Reviewers Love For All the Tea in China

For All the Tea in China releases in North America on March 18, and the reviews are starting to arrive:

A delicious brew of information on the history of tea cultivation and consumption in the Western world…a remarkably riveting tale. Booklist, (starred review)

Journalist Rose  is a rarity, an author who skillfully narrates her own lush work, capturing every nuance perfectly. Library Journal, (starred review)

Sarah Rose steeps us in the story of Robert Fortune. National Geographic Traveler

“Written in an engaging and lively tone, Sarah Rose’s book is as much an adventure story as a piece of history.” Catholic Herald

Bloggers are pouring on praise too, people not related to me and not paid to read my book:

You easily picture the movie version with its Indiana Jones for the botany set. Who knew tea could be so…hot? Food for Thought at Barnes&Noble

How often has the fate of empires hinged on botanists? … I think about the clash between cultures at that time, or orientalism and imperialism, or nationalism and profit, and am fascinated by a prospect of a person moving through that mix and escaping unharmed. (Denver Botanic Gardens)

For All the Tea in China is a fascinating look at a bygone era of adventure and discovery and a decision that affects all our lives today, especially those of us who love our tea. (King County Library)

… a surprising page-turner. This story is absolutely fascinating. (Basil and Spice)

Author Sarah Rose delves into the seductive past and retrieves the best, most aromatic leaves for our enjoyment. (Cineaste’s Bookshelf)

An exciting bit of historical adventure that’s an exciting read, reminding us that concerns over globalization and intellectual property are nothing new. (The Die is Cast)

The story of how the British cracked the closely guarded secrets of the Chinese tea industry is an intriguing one… Anyone interested in the tale of how this came to pass should refer to Sarah Rose’s For All the Tea in China: How England Stole the World’s Favorite Drink and Changed History. (The Taste of English Tea)

Rose tells Fortune’s own dramatic story well. (Blogtrotter)

A “tea history” book for those who don’t like history, this book reads like a novel and will take you on a rollercoaster of a ride from first page to last. (Tea with Friends)

A fascinating tale….a good read for anyone who wishes to better understand one element that contributed to the building and destruction of empires or a reader who just wants a well written and entertaining read. (Civil War Novels)

Tea world, transformed forever.  (Tea Hawk)

I highly suggest taking a look at this scandalous slice of history….Tea lovers and history lovers: rejoice! (Newtonville Books)

A fascinating look at Fortune’s adventures, as well as an intimate look into the history of tea… I thoroughly enjoyed his tale. Rose is a compelling writer. (The Passionate Foodie)

A thrilling narrative that combines history, geography, botany, natural science, and old-fashioned adventure. (Birdbooker Report)

Not only is the narrative entertaining, but it’s also extremely informative.  I love learning something new.  For instance, did you know that black and green teas come from the same plant? (Collateral Bloggage)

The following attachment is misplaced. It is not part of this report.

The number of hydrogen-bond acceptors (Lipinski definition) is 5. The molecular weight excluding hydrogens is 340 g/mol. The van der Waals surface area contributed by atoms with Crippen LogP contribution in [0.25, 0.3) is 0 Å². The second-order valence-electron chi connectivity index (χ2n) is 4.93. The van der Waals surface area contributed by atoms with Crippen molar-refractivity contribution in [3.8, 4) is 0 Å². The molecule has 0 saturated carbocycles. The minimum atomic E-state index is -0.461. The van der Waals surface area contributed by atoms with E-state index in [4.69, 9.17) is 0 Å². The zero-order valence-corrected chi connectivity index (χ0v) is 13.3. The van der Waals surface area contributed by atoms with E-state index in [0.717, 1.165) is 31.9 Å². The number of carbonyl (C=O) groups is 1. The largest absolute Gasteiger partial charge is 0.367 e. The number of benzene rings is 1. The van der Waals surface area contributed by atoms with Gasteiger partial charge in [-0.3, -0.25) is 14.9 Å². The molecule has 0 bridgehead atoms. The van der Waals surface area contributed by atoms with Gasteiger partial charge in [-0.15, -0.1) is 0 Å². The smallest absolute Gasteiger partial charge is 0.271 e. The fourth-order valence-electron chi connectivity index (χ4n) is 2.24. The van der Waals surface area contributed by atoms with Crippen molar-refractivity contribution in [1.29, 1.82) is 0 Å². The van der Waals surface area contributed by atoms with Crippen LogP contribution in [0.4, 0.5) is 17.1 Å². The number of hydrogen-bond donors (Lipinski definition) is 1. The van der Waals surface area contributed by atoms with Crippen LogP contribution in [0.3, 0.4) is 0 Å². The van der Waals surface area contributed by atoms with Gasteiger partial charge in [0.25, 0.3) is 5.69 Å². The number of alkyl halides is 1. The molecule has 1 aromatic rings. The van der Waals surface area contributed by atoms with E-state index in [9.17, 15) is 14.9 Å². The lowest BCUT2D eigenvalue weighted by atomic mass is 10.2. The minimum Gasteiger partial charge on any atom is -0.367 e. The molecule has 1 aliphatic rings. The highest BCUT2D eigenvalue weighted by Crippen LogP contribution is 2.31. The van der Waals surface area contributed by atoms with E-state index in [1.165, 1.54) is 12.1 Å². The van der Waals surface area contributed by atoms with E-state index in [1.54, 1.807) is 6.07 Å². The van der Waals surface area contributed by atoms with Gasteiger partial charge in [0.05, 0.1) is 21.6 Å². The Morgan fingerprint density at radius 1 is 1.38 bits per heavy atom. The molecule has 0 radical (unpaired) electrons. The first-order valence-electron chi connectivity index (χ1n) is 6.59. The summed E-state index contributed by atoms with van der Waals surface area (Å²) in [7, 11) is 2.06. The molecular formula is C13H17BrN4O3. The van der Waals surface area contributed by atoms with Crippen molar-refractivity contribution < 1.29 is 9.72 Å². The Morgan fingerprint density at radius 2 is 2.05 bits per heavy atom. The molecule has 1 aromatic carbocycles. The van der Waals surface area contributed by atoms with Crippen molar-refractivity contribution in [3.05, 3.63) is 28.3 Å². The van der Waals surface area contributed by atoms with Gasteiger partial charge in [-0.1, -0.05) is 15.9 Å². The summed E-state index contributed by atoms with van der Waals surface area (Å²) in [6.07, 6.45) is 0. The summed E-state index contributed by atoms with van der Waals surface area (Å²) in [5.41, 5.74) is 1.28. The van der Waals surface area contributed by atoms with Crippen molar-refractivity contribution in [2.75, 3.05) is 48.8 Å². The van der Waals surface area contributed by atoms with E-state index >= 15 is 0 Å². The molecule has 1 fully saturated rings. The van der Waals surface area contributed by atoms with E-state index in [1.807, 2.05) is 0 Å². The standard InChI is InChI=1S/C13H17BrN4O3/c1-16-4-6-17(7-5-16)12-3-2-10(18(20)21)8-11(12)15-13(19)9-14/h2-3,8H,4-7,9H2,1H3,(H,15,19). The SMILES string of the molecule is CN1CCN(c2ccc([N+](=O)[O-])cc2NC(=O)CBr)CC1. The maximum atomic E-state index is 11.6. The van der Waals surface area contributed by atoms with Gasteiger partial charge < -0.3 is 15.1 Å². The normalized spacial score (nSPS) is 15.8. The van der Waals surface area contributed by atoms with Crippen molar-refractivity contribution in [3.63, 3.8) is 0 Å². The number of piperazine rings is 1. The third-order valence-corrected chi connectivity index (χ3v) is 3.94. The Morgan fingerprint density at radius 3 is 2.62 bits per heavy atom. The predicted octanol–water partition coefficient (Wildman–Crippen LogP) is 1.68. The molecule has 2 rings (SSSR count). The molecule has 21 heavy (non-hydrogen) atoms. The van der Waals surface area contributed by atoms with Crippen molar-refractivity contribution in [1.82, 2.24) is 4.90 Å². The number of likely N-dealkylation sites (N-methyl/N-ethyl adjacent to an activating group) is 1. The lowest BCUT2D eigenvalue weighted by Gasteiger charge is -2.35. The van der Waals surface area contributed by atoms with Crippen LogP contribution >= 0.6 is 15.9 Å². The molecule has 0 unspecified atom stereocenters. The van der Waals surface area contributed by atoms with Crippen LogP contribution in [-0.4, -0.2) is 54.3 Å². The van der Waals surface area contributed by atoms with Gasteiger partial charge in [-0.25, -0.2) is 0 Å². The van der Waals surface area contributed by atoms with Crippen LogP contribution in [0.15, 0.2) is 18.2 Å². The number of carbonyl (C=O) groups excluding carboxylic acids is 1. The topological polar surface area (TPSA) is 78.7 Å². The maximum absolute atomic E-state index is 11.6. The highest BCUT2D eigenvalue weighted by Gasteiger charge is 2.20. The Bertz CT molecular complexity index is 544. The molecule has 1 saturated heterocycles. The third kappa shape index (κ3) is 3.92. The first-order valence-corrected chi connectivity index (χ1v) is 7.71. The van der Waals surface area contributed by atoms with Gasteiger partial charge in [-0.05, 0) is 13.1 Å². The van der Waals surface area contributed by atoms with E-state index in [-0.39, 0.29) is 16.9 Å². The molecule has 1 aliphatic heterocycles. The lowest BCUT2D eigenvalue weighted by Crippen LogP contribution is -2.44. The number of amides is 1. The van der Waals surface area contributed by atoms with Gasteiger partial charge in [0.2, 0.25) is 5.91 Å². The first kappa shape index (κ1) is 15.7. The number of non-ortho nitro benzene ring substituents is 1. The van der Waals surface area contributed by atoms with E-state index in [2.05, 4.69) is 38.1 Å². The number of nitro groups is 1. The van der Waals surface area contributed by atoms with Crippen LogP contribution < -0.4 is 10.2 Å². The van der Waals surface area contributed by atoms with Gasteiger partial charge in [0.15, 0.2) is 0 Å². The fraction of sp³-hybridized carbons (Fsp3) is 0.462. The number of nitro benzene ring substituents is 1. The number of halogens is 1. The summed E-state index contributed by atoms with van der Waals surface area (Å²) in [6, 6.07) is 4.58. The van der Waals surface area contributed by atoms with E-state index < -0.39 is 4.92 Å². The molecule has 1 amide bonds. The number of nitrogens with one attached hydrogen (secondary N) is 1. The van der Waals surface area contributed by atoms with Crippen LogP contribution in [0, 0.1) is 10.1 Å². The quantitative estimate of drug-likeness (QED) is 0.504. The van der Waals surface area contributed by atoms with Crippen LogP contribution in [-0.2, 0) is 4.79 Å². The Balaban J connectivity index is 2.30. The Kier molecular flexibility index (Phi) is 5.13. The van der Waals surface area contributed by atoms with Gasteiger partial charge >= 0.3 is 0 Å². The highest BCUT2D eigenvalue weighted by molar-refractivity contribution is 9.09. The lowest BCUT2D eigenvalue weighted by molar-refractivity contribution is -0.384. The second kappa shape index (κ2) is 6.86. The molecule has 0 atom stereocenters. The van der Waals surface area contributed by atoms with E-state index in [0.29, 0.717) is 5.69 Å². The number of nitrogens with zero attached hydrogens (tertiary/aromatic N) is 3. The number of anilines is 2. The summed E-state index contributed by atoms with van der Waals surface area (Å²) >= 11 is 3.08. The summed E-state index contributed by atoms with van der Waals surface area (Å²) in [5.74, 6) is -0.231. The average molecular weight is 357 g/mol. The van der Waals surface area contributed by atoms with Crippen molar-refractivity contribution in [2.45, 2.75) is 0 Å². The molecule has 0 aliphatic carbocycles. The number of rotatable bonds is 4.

If you think you know your tea–you’d best settle into a comfortable chair with a new brew …and dive into Sarah Rose’s immensely entertaining, wonderfully educational tale of Robert Fortune, a 19th century botanist whose trips to China on behalf of England’s corporate tea-giants changed the trade dynamics of the globe. (Books, Cooking, Food and Wine)

The author has written a well-researched tale with the skill of a good story teller.  A delightful new book that both entertains and informs! (Silver Tips Tea Blog)

A wonderful example of what a historical book can be. (Review of the Scrolls)

The tea industry would never again be the same in the wake of the massive global changes brought about by British Empire-building. (Tea Writings)

Tea has a dirty, murderous, and unsavoury history, one that not too many people know about while reading their history books in school. (Learning About China for Children)

Hopefully readers of this book will not only be tea aficionados; the story and writing is sure to appeal to a wide variety of other readers as well. (Southwestern Vine Street)

Fascinating, and duly filed away for future inspiration for a story! (Rabia Gale)

Tea has a dirty, murderous, and unsavoury history. (Red Room)

I could not put it down. It is obvious that an enormous amount of research went into this book. It is factual without being bogged down by information overload. There is something for everyone here, even if they aren’t specifically interested in tea. Who doesn’t love espionage and adventure? (teaviews)

It has adventure, it has science, and it has history. I could totally see a young Harrison Ford enacting the plot to this narrative, and I can’t believe this story is true. (Transported Tastes)

An interesting and fun read. (The Network Sense)

The book combines history, economics and a cultural insights, along with a traveler’s tale of the aptly named Robert Fortune, the botonist hired to steal the plants. Even non-tea lovers will find the book intriguing. (Frisco Kids)

Rose teaches a bit about travel in rural China, English gardens, the notions of face and guanxi, British trade as well as crucial Chinese history just after the First Opium War (1841) leading up to the Taiping Rebellion But what keeps us turning pages is a an adventure story… (Santa Cruz Green Watch)